Customs House Series #4
IMPORTING CHARITABLE ITEMS
Wednesday, October 25, 2016
It is a common practice for Jamaicans living in the Diaspora to donate charitable items to their communities, to health centres, hospitals, infirmaries, children’s homes, schools, churches and other institutions. So, what should donors and their beneficiaries know, when importing and clearing charitable items through the Jamaica Customs Agency (JCA)?
- Which Act governs the importation of charitable items?
- Who can import charitable items?
- What are the guidelines for clearing items of charity?
- What benefits do registered charities enjoy?
The Charities Act
The guidelines for importing charitable items fall under the Charities Act (2013). The Act serves to maintain, protect and enhance public trust in charitable organisations, seeks to ensure accountability and that board members comply with their legal obligations. Any person or entity, incorporated or not incorporated, seeking to function as a charitable organisation must be registered with the Department of Cooperatives & Friendly Societies (DCFS), in order to obtain the prescribed benefits.
Donations to Charities
- The beneficiary must be registered in order to obtain the stipulated benefits.
- The donor must provide the name and address of the beneficiary or consignee.
- Shipments to multiple beneficiaries – each beneficiary must be named on the shipping documents.
Note to Schools
- Schools wishing to import charitable items, outside of their entitlements covered under the Second Schedule of the Customs Act (e.g. canteen equipment – stoves, refrigerators, etc.) must receive approval from National Education Trust (NET), before the items are shipped to Jamaica, in order to receive duty exemption and other prescribed benefits.
- Other persons or entities wishing to import charitable items for back-to-school fairs, for instance, must register with the DCFS before getting the items shipped into Jamaica, in order to receive the prescribed benefits.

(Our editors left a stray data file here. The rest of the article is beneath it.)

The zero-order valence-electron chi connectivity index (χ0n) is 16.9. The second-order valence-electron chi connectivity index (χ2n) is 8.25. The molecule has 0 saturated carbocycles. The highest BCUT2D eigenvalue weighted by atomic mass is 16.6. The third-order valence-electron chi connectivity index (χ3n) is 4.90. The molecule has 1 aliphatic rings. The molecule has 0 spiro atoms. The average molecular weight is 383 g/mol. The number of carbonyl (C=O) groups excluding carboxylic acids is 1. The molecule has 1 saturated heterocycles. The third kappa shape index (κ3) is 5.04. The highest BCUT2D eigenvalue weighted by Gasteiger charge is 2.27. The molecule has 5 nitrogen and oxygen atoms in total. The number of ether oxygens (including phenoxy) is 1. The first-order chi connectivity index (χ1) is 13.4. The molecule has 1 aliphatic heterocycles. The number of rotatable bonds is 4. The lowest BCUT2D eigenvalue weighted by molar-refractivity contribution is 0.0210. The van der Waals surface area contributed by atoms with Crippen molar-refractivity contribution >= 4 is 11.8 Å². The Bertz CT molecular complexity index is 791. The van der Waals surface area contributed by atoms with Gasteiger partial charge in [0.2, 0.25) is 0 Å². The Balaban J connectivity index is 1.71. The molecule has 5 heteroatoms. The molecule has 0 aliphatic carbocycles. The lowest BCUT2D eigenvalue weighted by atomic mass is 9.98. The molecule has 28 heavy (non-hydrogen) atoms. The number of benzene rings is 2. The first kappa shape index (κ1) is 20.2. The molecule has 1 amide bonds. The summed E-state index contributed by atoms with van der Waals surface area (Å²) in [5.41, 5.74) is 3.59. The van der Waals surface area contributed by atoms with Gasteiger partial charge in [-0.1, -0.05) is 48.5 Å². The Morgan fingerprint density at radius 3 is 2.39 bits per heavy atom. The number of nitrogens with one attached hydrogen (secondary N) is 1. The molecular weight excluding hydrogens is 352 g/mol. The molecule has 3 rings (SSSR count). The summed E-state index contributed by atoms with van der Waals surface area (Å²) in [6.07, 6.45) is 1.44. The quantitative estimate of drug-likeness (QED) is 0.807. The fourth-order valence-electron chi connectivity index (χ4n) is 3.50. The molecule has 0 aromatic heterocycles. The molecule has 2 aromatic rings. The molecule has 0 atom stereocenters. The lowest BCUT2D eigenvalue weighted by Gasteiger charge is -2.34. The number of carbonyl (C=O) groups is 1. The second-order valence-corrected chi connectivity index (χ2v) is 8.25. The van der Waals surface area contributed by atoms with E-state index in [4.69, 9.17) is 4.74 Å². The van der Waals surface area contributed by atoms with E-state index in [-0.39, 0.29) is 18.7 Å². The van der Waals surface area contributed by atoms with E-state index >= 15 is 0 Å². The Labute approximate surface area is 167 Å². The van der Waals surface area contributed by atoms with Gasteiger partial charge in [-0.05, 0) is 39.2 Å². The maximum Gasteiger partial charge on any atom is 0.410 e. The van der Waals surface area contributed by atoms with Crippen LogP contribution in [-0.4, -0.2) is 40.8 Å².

- Approval for the importation of school supplies and educational/instructional materials/items covered under the Second Schedule of the Customs Act must be sought through the Ministry of Education’s Procurement Unit, before the items are imported into Jamaica, in order for duty exemption and other benefits to be given.
Clearing Charitable Items
- The charitable organisation must submit the original Approved Charitable Organisation Certificate (ACO), along with the shipping documents to the Collector of Customs.
- The Collector of Customs will verify the documents and return the original copies.
- Verified copies of the documents will be sent to the Customs Manager at the relevant warehouse.
- The consignee or authorised representative must proceed to the warehouse and follow the clearance procedures.
- Goods with a Cost Insurance and Freight (CIF) value of more than US$5,000.00 must be cleared by a licensed Customs Broker.
If items are being cleared on behalf of a consignee, the representative must present a letter of authorisation, signed and stamped by a Justice of the Peace (JP). The consignee’s Tax Payer Registration Number (TRN) card and valid identification must be presented to the Customs Official (photocopied documents must be signed/stamped by a JP).
Benefits to a Registered Charity
- No import duty charged, in most cases.
- No General Consumption Tax (GCT) charged, in most cases.
- Only fifty per cent (50%) of applicable Customs Administration Fee (CAF) applied.
- All other applicable fees will be applied.
Importation of a Motor Vehicle by an Approved Charity
- Motor vehicle – Full Import Duty, Environmental Levy and GCT are applied.
- Fifty per cent (50%) of applicable CAF applied.
- No Special Consumption Tax (SCT), no Stamp Duty (SD), no additional Stamp Duty (ASD) charged.
Auditing of an Approved Charity
The Customs Act gives the JCA the authority to audit any person or entity, including charitable organisations, in order to ensure that the items imported by the approved charity are used, or are being used for the intended purpose.